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Why Can't He Be More Than My Homeboy?


(The Root) —  

What should I do about a guy friend I really love and care about — and I know he cares for me — who has said he doesn't see me as his life partner? I am heartbroken and at a loss for words. Other folks see what I see whenever we are together. Should I say something again or wait on him? —H.B.


I'm sorry to hear that you are in pain, but don't allow your grief to cloud your judgment. The person you care so much about has made it clear that he is not interested in pursuing a relationship with you, much less marriage. He has been up-front and, so it seems, upstanding. And he has made a decision about what he wants. What "other folks" think or see, and even what you think, doesn't matter. No means no. Respect his candor and his feelings, and also keep a little of your pride by not pushing this issue any further.

You seem to have invested a lot of emotional energy into this friendship and have become a bit deluded about what was occurring between you and him. You note that you love and care about him but describe how he "cares" for you — no mention of love. This points to an imbalance in the feelings between the two of you.


You are also "at a loss for words" over a man telling you he doesn't want to spend his life with you. I'm curious why you even thought he would. He was "only" a friend, not even a boyfriend. If he had not committed to the foreseeable future and did not love you, as you implicitly acknowledge, what made you think that he was remotely interested in forever-ever?

The options you suggest for dealing with this issue won't only strain the existing friendship; they will also embarrass you and leave you further depleted in the long run. Often how this scenario plays out is the guy flat out rejects you again, which means he's actually doing you a favor. Or, worse, he occupies his downtime with you despite not wanting a full-blown relationship, and you continue to pursue his affections. This is a mistake that many women make while dating, one that can lead to bitter spirits and broken hearts.

You're painting yourself into a gray area. He's not entirely right for accepting your ego-stroking attention or bed-warming affection, but he's not exactly wrong, either. After all, he's done his part by telling you what the situation is — that it's nothing serious and going nowhere — and as you continue to pursue him, you're tacitly accepting that you're OK with that arrangement.

Of course you aren't satisfied, since you said you want to spend your life with him, but you'll push forward, intentionally ignoring what he said, and reading into his actions. In the end, someone will come along whom he actually wants to be with, and he will go off to be with her. You will be left wondering something like, "How could he do this to me?!" when actually, you participated in doing it to yourself.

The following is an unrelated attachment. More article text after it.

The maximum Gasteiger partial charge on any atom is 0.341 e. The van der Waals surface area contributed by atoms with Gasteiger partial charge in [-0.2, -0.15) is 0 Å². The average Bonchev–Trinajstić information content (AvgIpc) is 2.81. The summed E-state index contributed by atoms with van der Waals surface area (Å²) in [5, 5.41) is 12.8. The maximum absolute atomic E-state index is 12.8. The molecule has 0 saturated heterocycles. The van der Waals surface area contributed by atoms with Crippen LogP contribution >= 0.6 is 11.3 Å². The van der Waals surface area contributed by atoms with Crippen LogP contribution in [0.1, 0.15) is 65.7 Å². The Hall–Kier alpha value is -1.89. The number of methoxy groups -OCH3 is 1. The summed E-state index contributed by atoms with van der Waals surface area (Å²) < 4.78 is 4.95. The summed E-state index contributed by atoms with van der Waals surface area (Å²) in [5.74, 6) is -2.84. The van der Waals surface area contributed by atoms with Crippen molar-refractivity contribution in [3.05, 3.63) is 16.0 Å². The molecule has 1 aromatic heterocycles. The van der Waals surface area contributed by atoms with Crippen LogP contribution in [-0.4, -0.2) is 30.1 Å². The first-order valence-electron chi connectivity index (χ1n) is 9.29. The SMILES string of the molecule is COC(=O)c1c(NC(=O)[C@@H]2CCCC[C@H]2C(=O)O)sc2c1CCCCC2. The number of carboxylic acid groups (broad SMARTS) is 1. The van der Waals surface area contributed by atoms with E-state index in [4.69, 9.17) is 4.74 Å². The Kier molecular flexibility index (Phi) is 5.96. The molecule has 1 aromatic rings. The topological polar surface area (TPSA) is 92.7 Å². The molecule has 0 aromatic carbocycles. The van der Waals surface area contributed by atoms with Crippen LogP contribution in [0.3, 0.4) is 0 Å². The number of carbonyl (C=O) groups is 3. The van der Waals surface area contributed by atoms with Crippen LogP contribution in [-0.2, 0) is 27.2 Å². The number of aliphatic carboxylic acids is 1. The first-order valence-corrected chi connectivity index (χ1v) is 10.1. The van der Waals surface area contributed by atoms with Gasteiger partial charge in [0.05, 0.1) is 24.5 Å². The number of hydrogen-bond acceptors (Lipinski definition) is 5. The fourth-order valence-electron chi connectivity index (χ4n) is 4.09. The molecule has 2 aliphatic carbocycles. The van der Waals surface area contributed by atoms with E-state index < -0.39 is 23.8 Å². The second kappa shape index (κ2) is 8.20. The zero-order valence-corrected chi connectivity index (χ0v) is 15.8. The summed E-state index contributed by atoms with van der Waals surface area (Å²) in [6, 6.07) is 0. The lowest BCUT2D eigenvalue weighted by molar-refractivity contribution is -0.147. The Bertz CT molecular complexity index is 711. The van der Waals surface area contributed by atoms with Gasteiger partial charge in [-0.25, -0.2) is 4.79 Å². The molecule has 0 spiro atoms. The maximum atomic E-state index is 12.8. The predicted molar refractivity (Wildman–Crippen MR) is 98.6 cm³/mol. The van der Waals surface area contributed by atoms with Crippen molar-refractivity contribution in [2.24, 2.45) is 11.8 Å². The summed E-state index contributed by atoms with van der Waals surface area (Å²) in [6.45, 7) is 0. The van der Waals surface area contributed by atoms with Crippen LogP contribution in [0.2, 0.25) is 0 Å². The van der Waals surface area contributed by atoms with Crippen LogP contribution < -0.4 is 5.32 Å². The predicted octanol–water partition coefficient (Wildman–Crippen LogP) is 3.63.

You're setting yourself up for the same result by waiting for him to come around, which is extremely unlikely and a waste of time. It's the equivalent of sitting by the phone waiting for HR to call long after an employer has said you didn't get the job. See how crazy that sounds? It's even crazier when you do it.

Too many women spend too much time on men who are just plain uninterested in them as partners, as your friend has made clear to you. Some of those ladies "wake up" later in life, look around and wonder, "Where did all the good men go?!" Uh … they walked on by and you missed them while you were waiting for Godot. You don't want that to happen to you.


For now, you will be best served by cutting off contact with your friend (at least for now), licking your wounds and then beginning the process of healing your spirit.

Part of that "healing" should include a soul search about why you invested so much into someone who had not invested in you, and why you were willing to ignore the obvious signs that he just wasn't that into you. It's important that you address the root of these issues to keep them from happening again. 


Going forward, be more careful to whom you give your heart; it is precious and should be shared only with someone who values it as much as you do.

Good luck!

Demetria L. Lucas is a contributing editor to The Root, a life coach and the author of A Belle in Brooklyn: The Go-to Girl for Advice on Living Your Best Single Life. She answers your dating and relationship questions on The Root each week. Feel free to ask anything at askdemetria@theroot.com.


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